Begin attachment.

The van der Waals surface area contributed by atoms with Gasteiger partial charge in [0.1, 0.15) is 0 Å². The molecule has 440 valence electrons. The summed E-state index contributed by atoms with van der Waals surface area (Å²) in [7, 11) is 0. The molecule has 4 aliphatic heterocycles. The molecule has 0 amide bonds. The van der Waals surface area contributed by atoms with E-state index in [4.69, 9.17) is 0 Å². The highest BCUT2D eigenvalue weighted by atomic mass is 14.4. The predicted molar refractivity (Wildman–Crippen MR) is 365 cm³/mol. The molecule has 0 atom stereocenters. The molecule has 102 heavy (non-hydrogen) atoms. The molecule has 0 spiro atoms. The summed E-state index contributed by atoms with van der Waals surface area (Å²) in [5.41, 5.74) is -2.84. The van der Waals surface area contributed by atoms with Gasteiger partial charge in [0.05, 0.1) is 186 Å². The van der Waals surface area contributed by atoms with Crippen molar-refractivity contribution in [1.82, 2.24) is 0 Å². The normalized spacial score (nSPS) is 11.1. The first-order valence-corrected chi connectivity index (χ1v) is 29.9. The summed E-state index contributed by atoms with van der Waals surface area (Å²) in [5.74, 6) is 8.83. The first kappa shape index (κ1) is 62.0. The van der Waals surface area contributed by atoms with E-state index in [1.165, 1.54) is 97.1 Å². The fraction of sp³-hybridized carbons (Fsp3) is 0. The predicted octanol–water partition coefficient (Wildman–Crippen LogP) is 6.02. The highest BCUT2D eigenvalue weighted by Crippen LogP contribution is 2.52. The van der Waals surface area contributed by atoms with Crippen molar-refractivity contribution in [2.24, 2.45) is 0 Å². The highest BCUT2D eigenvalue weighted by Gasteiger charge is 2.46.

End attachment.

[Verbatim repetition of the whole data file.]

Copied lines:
The van der Waals surface area contributed by atoms with Gasteiger partial charge in [0.1, 0.15) is 0 Å². The molecule has 440 valence electrons. The summed E-state index contributed by atoms with van der Waals surface area (Å²) in [7, 11) is 0. The molecule has 4 aliphatic heterocycles. The molecule has 0 amide bonds. The van der Waals surface area contributed by atoms with E-state index in [4.69, 9.17) is 0 Å². The highest BCUT2D eigenvalue weighted by atomic mass is 14.4. The predicted molar refractivity (Wildman–Crippen MR) is 365 cm³/mol. The molecule has 0 atom stereocenters. The molecule has 102 heavy (non-hydrogen) atoms. The molecule has 0 spiro atoms. The summed E-state index contributed by atoms with van der Waals surface area (Å²) in [5.41, 5.74) is -2.84. The van der Waals surface area contributed by atoms with Gasteiger partial charge in [0.05, 0.1) is 186 Å². The van der Waals surface area contributed by atoms with Crippen molar-refractivity contribution in [1.82, 2.24) is 0 Å². The normalized spacial score (nSPS) is 11.1. The first-order valence-corrected chi connectivity index (χ1v) is 29.9. The summed E-state index contributed by atoms with van der Waals surface area (Å²) in [5.74, 6) is 8.83. The first kappa shape index (κ1) is 62.0. The van der Waals surface area contributed by atoms with E-state index in [1.165, 1.54) is 97.1 Å². The fraction of sp³-hybridized carbons (Fsp3) is 0. The predicted octanol–water partition coefficient (Wildman–Crippen LogP) is 6.02. The highest BCUT2D eigenvalue weighted by Crippen LogP contribution is 2.52. The van der Waals surface area contributed by atoms with Crippen molar-refractivity contribution in [2.24, 2.45) is 0 Å². The highest BCUT2D eigenvalue weighted by Gasteiger charge is 2.46.